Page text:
While hosting the Fall 2005 meeting of the Southeast Chapter of the American Musicological Society Oct. 7-8, the Petrie School of Music at Converse College will celebrate the music of one of history’s most underappreciated female composers with a full concert of her works and a keynote address by a leading music history scholar.
In celebration of the 200th anniversary of her birth, a number of compositions by Fanny Mendelssohn will be performed during an Oct. 7 concert featuring the Converse Symphony Orchestra, the Converse Chamber Singers and the Converse Trio. The concert, which is open to the public and free of charge, will begin at 8 p.m. in Daniel Recital Hall.
Fanny Mendelssohn is perhaps best known as the older sister of Felix Mendelssohn, composer extraordinaire and author of such works as A Midsummer Night’s Dream. Fanny, however, was a prolific composer in her own right, and since the 1970s, her works have slowly begun to receive their due appreciation and recognition. In July, a three-day conference about her was hosted at the University of Oxford in Great Britain, and in November Florida State University will host the International Fanny Mendelssohn Conference.
“Fanny Mendelssohn is considered to be one of the most important women composers in music history,” said Dr. Siegwart Reichwald, associate professor of musicology at Converse. “This concert will mark the first time that some of her works will have ever been heard in the Southeastern United States.”
On Saturday, Oct. 8, Dr. Marcia Citron, Martha and Henry Malcolm Lovett Distinguished Service Professor of musicology at the Shepherd School of Music at Rice University and author of several books and articles on Fanny Mendelssohn, will deliver an address entitled “A Bicentennial Reflection: Twenty-Five Years with Fanny Hansel.” Dr. Citron’s presentation, which is also free and open to the public, will begin at 11 a.m. in Daniel Recital Hall. Dr. Citron’s visit to Converse is made possible through the Nancy Oliver Gray Women in Education Visiting Scholars Program.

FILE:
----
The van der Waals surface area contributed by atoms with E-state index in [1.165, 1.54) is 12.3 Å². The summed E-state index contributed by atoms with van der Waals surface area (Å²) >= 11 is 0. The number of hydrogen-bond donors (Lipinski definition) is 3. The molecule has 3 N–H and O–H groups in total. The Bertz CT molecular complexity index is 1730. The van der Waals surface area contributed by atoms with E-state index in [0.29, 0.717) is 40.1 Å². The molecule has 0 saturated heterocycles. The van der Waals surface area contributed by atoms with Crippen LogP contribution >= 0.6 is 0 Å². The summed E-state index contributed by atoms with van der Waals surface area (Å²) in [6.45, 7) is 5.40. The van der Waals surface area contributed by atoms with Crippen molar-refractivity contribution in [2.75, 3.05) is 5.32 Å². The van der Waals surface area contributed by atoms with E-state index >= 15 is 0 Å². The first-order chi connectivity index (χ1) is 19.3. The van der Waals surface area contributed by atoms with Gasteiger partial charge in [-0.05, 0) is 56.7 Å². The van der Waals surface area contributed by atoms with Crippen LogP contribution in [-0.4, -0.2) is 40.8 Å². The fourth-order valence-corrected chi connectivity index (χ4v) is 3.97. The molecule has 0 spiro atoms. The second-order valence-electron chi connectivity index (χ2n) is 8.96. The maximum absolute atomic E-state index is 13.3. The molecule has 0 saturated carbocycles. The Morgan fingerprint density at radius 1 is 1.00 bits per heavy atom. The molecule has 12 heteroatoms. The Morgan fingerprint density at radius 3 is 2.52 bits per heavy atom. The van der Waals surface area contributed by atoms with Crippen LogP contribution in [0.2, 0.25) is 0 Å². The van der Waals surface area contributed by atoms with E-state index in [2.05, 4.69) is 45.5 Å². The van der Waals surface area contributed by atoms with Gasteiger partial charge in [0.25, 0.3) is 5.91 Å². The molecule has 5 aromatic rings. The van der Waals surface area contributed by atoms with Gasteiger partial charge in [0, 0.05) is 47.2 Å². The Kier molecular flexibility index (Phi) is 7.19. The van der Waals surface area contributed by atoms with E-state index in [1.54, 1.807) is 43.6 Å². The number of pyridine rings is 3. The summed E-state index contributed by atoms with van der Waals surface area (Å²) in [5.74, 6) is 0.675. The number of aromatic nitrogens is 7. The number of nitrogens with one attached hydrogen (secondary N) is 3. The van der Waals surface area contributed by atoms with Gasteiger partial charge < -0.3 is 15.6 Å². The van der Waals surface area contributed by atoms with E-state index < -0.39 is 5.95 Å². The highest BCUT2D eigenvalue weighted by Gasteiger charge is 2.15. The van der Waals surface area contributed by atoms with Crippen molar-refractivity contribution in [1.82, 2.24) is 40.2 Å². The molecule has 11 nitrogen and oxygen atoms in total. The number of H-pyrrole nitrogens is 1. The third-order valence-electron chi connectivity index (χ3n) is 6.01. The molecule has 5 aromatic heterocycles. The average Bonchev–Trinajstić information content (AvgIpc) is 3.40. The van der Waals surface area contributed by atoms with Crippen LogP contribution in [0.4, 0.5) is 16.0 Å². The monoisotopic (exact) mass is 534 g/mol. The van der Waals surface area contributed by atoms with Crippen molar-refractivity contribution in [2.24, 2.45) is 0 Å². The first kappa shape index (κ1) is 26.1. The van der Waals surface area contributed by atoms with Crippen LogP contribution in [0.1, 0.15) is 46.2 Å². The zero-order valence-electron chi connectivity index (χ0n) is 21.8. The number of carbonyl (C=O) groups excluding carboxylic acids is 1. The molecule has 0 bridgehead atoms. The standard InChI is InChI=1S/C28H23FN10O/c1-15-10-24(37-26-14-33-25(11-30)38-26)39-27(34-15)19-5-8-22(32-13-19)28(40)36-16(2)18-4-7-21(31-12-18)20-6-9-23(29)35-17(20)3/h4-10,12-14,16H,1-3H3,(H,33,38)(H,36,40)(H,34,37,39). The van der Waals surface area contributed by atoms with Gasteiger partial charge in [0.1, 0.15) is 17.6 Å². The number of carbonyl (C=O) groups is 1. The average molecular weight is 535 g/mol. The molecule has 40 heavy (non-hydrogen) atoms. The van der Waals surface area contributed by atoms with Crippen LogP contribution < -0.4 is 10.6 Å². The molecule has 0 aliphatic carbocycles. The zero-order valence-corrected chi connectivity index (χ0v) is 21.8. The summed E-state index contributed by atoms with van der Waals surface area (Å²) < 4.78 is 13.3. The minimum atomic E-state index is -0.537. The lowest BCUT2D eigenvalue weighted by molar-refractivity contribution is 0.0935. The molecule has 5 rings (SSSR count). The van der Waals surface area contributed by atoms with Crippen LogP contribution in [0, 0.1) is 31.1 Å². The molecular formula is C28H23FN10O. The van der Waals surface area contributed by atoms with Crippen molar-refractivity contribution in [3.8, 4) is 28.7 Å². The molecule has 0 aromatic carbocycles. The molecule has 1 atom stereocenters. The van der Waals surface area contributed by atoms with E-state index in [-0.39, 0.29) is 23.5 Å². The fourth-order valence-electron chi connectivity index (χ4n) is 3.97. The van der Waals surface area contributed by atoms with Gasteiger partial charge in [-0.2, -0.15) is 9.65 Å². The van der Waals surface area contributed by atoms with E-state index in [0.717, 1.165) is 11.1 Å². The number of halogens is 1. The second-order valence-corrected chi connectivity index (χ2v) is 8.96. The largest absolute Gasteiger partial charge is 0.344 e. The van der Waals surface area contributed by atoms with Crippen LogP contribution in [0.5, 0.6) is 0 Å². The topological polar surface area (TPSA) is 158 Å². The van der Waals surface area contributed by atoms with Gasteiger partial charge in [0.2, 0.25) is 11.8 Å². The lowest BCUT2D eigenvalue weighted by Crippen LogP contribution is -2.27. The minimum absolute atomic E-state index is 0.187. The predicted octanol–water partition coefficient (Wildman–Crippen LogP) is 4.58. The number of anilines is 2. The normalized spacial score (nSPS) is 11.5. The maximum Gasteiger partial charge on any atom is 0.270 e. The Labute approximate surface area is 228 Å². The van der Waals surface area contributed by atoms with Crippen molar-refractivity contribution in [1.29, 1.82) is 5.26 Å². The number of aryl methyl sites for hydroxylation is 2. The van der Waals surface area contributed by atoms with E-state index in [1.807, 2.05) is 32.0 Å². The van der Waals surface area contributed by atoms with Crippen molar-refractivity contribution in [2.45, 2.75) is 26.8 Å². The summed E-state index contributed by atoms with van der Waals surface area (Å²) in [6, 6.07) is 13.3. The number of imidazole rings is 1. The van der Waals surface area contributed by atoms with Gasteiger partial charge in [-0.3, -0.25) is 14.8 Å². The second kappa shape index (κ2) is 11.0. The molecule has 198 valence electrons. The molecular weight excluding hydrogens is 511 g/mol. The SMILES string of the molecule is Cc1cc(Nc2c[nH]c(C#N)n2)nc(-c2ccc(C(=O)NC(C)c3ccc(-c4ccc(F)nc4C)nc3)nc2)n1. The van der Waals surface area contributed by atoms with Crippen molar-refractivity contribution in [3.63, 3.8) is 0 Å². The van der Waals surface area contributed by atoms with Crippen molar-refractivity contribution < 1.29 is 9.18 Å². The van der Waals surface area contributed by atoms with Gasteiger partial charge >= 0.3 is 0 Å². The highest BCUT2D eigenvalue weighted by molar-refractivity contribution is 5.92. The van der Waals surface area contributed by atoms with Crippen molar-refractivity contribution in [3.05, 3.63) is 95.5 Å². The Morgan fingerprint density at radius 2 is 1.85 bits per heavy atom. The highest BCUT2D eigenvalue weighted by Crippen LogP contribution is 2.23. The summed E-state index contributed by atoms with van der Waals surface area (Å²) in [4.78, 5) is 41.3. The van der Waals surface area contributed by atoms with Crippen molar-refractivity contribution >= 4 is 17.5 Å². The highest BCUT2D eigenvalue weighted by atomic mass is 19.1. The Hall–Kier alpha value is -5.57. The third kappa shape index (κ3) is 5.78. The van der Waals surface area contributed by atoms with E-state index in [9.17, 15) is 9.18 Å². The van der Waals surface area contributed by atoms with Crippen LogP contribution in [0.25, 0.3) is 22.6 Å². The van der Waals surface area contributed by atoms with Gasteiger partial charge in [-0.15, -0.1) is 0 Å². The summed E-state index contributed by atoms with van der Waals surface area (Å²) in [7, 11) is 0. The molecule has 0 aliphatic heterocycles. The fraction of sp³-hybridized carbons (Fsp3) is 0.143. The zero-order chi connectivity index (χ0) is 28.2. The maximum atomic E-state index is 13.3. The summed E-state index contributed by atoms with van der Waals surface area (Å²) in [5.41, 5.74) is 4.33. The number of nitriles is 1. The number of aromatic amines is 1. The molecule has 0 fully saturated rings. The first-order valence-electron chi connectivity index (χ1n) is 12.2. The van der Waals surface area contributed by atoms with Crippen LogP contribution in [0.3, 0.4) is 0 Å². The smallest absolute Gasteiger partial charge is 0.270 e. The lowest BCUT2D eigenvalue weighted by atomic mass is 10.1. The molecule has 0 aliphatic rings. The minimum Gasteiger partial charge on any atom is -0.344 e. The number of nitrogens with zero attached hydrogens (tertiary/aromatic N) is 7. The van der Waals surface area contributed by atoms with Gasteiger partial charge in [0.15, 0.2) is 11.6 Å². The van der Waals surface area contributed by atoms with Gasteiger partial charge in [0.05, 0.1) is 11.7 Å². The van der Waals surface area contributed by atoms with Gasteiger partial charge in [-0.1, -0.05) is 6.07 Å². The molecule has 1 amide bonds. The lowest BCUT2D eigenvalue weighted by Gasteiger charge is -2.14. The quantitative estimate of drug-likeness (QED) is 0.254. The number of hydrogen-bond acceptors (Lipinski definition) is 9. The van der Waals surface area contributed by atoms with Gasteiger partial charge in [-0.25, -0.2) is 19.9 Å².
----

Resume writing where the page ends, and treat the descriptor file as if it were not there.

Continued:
The oldest child in one of nineteenth-century Berlin’s most prominent and cultivated families, Fanny’s compositions were often played with Felix’s in the highly popular concerts which were held at their family home, site of one of Europe’s most flourishing salons. It was her influential leadership of one of history’s most talented family musical enterprises that has earned her an important place in the understanding of the cultural life of the time.
“Like her younger brother Felix, Fanny showed exceptional musical ability at an early age and began to write music when she was still a child,” said Dr. Reichwald. “She would go on to write in many genres, but unfortunately was a bit of a victim of attitudes at the time that were not particularly supportive of women. In fact, some of her works were credited simply as ‘F. Mendelssohn,’ which led many people to assume that those works were composed by her brother Felix. Within the last 30 years, musicologists have rediscovered Fanny’s works, which were mainly in manuscript form, and are recognizing her tremendous talents as a composer that were overlooked for so long.”